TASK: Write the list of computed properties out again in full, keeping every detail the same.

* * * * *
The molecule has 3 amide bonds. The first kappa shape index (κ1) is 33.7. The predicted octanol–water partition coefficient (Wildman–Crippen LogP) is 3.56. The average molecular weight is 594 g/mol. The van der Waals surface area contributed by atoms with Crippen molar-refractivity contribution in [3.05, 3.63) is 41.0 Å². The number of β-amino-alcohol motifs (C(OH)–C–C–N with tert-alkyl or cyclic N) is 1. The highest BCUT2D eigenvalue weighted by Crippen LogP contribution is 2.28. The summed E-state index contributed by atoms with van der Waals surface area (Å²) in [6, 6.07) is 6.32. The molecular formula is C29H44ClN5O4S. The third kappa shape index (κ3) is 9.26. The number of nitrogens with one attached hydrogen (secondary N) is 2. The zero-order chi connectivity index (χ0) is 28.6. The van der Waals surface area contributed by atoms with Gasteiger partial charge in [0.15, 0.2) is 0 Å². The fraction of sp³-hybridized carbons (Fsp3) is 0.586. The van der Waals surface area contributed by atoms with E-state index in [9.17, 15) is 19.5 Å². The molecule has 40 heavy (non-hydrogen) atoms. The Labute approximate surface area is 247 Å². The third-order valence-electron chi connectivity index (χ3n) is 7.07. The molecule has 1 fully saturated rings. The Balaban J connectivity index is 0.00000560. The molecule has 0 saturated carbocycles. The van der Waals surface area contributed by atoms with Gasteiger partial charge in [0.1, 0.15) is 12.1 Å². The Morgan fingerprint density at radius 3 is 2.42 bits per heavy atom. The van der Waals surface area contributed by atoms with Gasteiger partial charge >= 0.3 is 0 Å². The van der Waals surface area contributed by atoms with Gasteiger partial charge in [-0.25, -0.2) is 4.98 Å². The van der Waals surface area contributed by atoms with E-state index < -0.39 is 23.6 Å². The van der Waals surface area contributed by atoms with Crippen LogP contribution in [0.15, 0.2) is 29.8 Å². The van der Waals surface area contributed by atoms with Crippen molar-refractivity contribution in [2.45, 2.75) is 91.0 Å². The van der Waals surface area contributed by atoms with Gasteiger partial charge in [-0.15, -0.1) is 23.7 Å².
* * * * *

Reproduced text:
The molecule has 3 amide bonds. The first kappa shape index (κ1) is 33.7. The predicted octanol–water partition coefficient (Wildman–Crippen LogP) is 3.56. The average molecular weight is 594 g/mol. The van der Waals surface area contributed by atoms with Crippen molar-refractivity contribution in [3.05, 3.63) is 41.0 Å². The number of β-amino-alcohol motifs (C(OH)–C–C–N with tert-alkyl or cyclic N) is 1. The highest BCUT2D eigenvalue weighted by Crippen LogP contribution is 2.28. The summed E-state index contributed by atoms with van der Waals surface area (Å²) in [6, 6.07) is 6.32. The molecular formula is C29H44ClN5O4S. The third kappa shape index (κ3) is 9.26. The number of nitrogens with one attached hydrogen (secondary N) is 2. The zero-order chi connectivity index (χ0) is 28.6. The van der Waals surface area contributed by atoms with Gasteiger partial charge in [0.15, 0.2) is 0 Å². The fraction of sp³-hybridized carbons (Fsp3) is 0.586. The van der Waals surface area contributed by atoms with E-state index in [9.17, 15) is 19.5 Å². The molecule has 40 heavy (non-hydrogen) atoms. The Labute approximate surface area is 247 Å². The third-order valence-electron chi connectivity index (χ3n) is 7.07. The molecule has 1 fully saturated rings. The Balaban J connectivity index is 0.00000560. The molecule has 0 saturated carbocycles. The van der Waals surface area contributed by atoms with Gasteiger partial charge in [0.1, 0.15) is 12.1 Å². The Morgan fingerprint density at radius 3 is 2.42 bits per heavy atom. The van der Waals surface area contributed by atoms with Gasteiger partial charge >= 0.3 is 0 Å². The van der Waals surface area contributed by atoms with Gasteiger partial charge in [-0.25, -0.2) is 4.98 Å². The van der Waals surface area contributed by atoms with E-state index < -0.39 is 23.6 Å². The van der Waals surface area contributed by atoms with Crippen LogP contribution in [0.15, 0.2) is 29.8 Å². The van der Waals surface area contributed by atoms with Crippen molar-refractivity contribution in [2.45, 2.75) is 91.0 Å². The van der Waals surface area contributed by atoms with Gasteiger partial charge in [-0.15, -0.1) is 23.7 Å².